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Ionic

The Modern Hybrid App Developer

maxlynch profile image Max Lynch ・6 min read

Interested in a live demo of modern hybrid app development? Register here.

Building mobile apps by mixing web and native technology is an age old tradition, known by many as Hybrid App Development.

Pioneered by PhoneGap/Cordova and later Capacitor, this technology enables building web apps with full native access and extensibility through plugins, drawing in web developers that wish to use their existing web dev skills while targeting native mobile, App Stores, and other web-friendly platforms. This technology is nearing 10 years old, and dates back to some of the first days developers were able to build and ship apps to the Apple App Store.

Ten years is an eternity, so it’s no wonder that hybrid app development has evolved considerably since then. If your only experience with hybrid app development is even pre-2018, then a lot of things have changed and it’s worth taking another look.

Let’s take a look at all the ways modern hybrid app development is nothing like it used to be:

Capacitor instead of Cordova or Phonegap

Until recently, the only game in town for building hybrid apps was PhoneGap and the Apache open source version, Cordova. Cordova is incredibly popular and many developers have been successful with it, but it’s also one of the most dreaded technologies out there if Stack Overflow surveys are to be believed.

In 2020, developers don’t have to use Cordova in order to build hybrid apps, because there’s a newer alternative: Capacitor.

Capacitor takes the team behind Ionic Framework’s many years working with Cordova and has created, from the ground up, a modern experience that improves on every aspect of the hybrid app development approach that Cordova pioneered.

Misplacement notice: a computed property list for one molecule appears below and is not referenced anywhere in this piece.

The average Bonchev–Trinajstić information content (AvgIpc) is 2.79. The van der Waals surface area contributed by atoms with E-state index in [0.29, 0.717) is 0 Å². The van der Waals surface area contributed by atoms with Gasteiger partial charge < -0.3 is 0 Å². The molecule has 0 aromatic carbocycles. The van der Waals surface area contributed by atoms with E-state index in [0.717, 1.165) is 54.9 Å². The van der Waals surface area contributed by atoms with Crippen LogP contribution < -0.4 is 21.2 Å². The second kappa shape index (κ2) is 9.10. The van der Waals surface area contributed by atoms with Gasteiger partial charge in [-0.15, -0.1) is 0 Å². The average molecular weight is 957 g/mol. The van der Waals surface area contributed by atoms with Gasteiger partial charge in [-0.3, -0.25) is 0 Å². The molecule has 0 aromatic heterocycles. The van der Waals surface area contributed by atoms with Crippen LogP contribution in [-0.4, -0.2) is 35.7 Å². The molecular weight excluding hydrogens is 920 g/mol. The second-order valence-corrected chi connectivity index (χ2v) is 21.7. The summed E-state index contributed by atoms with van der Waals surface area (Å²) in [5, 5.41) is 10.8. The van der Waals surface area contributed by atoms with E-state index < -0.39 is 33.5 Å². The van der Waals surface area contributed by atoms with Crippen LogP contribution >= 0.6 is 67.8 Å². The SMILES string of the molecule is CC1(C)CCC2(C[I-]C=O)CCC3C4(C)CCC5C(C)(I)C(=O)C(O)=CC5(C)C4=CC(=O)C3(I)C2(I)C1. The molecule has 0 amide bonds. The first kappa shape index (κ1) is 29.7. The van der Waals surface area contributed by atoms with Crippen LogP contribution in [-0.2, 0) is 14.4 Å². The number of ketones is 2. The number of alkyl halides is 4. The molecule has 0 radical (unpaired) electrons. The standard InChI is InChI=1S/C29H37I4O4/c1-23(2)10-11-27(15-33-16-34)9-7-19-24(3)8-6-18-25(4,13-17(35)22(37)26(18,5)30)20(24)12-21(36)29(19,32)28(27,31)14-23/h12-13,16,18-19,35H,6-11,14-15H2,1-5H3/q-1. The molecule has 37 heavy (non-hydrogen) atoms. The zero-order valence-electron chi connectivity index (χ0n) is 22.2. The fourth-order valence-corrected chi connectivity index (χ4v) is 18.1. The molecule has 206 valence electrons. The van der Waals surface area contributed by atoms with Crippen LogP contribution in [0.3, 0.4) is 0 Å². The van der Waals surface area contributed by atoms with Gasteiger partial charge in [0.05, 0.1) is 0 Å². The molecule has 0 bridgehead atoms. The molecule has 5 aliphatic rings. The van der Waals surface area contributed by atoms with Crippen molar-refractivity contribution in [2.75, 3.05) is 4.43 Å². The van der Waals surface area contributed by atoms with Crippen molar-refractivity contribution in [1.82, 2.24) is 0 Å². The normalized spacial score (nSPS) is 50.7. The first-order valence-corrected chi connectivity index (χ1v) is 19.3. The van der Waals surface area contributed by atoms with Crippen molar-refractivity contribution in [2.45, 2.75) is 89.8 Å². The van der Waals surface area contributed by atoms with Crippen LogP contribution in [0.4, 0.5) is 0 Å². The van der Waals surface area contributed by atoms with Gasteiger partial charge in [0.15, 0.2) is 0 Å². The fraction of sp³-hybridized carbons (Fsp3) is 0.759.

Capacitor embraces npm to manage plugins, Swift for iOS, TypeScript, and has full support for Progressive Web Apps. Capacitor makes it possible to build one app for iOS, Android, and the Web, all with one code base. Capacitor has first-class support for building Plugins and the plugin authoring experience has been a focus from the very beginning. Capacitor treats native projects as source-artifacts, meaning native code can quickly be added without worrying about changes being lost. Capacitor does away with deviceready or async plugin loading so all plugins are available as soon as the page starts loading. And that’s just the tip of the iceberg.

The feedback we hear from developers so far is that Capacitor is a breath of fresh air and has brought them back to hybrid development again.

In 2020, “hybrid” no longer equals Cordova, and Capacitor brings a totally new experience to the hybrid app developer toolkit.

Deploying in realtime

One of the most frustrating parts about building apps is the massive headache of releasing and waiting for new updates in the app stores.

Because hybrid app developers build a big chunk of their app using web technology, they are able to update their app’s logic and UI in realtime any time they want, in a way that is allowed by Apple and Google because it’s not making binary changes (as long those updates continue to follow other ToS guidelines).

Using a service like Appflow, developers can set up their native Capacitor or Cordova apps to pull in realtime updates across a variety of deployment channels (or environments), and even further customize different versions of their app for different users. Teams use this to fix bugs in their production apps, run a/b tests, manage beta channels, and more.

Some services, like Appflow, even support deploying directly to the Apple and Google Play store, so teams can automate both binary and web updates.

This is a major super power that hybrid app developers have today that native developers do not!